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978-3-8439-1548-9, Reihe Physik
Feasibility of a down-scaled HEMP Thruster
115 Seiten, Dissertation Justus-Liebig-Universität Gießen (2013), Softcover, B5
Many on-going and planned ESA science and Earth Observation missions are based on precision attitude control and formation flying. All these missions impose strong requirements on propulsion system which should provide low thrust, low noise, and high precision thrust vectors in up to 16 directions. Also as the most of these missions have a platform with limited solar cell arrays, the power consumption of the propulsion system should be as low as possible.
The idea of using a small High Efficiency Multistage Plasma (HEMP) thruster system for such missions is very attractive due to the relatively low complexity and low system mass. So the ability of down-scaling a HEMP-T to the μN range is investigated experimentally in the current document.
Using optical spectroscopy, the electron temperature of the plume is derived. The influence of housing material on the operation space and beam profile is characterised. The positive effect of a ferromagnetic housing on the beam profile is observed due to the shielding of the magnetic field. Nevertheless, a strong limitation on the operation space was noticed which impedes a wide dynamic thrust range.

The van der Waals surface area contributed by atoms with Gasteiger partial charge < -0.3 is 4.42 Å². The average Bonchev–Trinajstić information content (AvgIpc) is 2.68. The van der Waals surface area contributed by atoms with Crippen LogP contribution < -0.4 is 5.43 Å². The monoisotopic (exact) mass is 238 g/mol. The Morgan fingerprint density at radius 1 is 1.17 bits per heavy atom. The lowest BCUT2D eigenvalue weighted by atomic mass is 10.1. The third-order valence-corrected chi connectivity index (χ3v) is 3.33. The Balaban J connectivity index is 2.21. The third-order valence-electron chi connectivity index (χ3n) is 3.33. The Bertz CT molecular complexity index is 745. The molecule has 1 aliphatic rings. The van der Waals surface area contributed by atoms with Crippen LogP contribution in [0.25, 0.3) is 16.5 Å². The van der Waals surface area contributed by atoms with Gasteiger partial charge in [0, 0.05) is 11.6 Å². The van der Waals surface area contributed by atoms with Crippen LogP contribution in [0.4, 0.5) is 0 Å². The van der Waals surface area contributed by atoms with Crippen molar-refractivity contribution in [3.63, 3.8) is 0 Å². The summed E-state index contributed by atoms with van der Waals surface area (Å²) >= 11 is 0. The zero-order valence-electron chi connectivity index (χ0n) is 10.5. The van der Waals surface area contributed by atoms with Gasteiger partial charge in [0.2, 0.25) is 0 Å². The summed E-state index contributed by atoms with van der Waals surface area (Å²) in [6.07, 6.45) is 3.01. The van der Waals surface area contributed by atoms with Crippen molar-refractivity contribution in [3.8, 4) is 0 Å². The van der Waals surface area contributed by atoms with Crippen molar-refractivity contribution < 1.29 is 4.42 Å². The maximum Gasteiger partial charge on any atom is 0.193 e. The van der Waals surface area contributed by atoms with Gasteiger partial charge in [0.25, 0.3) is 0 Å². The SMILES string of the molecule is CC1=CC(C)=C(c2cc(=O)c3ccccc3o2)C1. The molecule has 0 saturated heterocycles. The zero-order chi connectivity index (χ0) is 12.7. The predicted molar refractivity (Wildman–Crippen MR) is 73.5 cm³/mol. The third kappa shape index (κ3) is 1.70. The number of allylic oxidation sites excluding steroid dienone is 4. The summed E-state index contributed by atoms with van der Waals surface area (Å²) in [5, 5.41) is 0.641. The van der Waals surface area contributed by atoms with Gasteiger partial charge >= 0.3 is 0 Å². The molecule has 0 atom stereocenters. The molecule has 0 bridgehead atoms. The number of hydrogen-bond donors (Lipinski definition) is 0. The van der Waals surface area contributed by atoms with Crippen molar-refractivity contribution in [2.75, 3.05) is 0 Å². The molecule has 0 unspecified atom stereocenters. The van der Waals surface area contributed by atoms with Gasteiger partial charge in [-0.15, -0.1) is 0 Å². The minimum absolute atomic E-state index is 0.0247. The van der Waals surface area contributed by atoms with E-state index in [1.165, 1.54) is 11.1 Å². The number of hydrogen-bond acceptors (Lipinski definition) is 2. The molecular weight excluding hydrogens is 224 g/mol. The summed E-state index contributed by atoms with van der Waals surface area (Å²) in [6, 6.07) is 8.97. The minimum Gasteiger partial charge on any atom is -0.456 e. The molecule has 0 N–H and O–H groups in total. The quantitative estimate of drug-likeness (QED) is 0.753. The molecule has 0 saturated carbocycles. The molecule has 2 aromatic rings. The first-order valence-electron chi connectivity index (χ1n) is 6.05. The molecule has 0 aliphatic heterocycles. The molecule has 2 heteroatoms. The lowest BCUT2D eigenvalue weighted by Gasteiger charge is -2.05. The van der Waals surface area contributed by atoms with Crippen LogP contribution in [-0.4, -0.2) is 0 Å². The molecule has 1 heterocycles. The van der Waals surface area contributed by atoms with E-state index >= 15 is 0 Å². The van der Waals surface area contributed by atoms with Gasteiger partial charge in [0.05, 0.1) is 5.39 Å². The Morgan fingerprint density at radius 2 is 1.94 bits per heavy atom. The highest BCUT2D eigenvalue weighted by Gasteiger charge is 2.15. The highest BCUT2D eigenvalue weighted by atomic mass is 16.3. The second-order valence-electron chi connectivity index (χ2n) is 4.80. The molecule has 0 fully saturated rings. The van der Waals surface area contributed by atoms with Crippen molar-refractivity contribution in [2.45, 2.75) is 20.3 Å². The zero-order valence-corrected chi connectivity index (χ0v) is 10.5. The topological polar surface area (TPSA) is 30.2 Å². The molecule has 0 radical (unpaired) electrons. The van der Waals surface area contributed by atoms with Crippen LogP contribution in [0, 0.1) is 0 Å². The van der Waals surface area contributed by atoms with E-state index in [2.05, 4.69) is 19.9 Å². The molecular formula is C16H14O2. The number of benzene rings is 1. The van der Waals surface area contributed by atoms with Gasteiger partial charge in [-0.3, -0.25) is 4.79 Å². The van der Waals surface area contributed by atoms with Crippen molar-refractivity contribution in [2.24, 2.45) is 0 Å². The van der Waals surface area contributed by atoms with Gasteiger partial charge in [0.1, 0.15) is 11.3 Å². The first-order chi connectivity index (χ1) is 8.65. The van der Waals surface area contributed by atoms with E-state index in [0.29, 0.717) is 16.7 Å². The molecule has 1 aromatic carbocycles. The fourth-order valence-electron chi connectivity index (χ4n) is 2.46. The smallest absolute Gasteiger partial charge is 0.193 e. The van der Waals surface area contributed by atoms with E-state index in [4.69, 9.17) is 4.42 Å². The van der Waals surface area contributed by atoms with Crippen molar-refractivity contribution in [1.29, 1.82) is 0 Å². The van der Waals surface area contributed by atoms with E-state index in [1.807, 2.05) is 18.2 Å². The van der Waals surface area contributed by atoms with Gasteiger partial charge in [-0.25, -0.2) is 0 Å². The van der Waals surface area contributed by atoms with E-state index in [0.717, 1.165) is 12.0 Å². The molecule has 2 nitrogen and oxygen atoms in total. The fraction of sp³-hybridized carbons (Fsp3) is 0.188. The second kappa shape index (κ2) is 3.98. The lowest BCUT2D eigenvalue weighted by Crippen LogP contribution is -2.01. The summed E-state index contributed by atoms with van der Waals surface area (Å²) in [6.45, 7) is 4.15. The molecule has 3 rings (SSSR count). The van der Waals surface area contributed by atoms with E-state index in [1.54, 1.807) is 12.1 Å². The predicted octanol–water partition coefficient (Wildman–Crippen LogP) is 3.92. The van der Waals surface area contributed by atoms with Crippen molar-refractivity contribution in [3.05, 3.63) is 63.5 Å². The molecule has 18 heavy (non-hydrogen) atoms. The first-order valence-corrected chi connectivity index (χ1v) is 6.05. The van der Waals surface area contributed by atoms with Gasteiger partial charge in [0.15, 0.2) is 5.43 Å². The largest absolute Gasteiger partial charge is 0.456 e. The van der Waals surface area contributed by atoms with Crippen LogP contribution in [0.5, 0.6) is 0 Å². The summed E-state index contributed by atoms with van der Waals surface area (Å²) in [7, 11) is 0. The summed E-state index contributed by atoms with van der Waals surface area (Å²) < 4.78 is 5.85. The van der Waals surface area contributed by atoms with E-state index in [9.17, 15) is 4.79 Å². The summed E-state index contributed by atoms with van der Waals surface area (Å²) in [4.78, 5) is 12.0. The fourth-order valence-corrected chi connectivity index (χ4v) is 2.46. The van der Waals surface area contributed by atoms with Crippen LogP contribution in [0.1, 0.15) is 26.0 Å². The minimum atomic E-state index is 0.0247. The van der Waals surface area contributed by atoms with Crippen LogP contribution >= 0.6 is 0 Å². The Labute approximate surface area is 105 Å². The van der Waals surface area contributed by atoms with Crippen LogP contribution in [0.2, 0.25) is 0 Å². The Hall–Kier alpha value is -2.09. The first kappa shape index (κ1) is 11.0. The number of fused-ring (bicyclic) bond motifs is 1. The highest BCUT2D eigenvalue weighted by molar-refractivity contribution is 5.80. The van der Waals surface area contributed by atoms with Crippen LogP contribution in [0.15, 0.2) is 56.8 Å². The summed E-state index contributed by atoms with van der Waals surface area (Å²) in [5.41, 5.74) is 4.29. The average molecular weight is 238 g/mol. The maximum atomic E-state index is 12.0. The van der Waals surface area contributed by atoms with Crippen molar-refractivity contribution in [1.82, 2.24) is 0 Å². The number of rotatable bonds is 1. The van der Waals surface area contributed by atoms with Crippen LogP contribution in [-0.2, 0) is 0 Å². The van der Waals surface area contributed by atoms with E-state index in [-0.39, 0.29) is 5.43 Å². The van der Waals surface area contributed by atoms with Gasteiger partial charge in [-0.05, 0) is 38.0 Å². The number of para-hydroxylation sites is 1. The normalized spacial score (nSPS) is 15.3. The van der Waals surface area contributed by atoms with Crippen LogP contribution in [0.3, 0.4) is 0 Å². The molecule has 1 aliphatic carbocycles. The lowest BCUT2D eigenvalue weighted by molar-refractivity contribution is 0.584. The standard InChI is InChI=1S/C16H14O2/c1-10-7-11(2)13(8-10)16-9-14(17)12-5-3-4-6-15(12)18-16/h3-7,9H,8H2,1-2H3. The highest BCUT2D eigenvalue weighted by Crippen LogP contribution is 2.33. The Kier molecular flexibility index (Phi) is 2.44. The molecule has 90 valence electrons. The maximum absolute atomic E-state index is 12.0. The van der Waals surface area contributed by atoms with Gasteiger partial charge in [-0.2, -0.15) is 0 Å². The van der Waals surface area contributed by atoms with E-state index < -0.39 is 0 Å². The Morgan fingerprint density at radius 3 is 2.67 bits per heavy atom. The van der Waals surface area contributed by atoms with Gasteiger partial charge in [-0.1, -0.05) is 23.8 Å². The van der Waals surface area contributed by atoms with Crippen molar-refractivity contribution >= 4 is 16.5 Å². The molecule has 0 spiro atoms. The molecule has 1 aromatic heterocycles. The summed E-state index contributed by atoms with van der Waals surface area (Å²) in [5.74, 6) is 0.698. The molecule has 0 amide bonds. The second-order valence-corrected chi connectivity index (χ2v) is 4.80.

A measurement campaign studying systematically the influence of the geometrical dimensions of the essential thruster parameters on operation, beam profile and ion acceleration is presented. Additionally, the anode material was varied and showed relevance to ion acceleration distribution. A possible approach to increase the dynamic thrust range by applying an additional potential was studied (post-acceleration) which shows promising advantages.
A basic model to calculate the electron trapping in the magnetic field was developed and applied to a common μHEMP thruster with and without magnetic shielding. So the most relevant areas for thruster operation are identified and the major difference between the two housing materials is shown. The work closes with a discussion about the feasibility of a μHEMP thruster which uses the results of the measurements. In the outlook further studies are proposed to gain a deeper understanding of the thruster operation.
Interesting options to reduce thrust and retain the high efficiency of a HEMP thruster are found, but since complex processes are involved, further studies are necessary.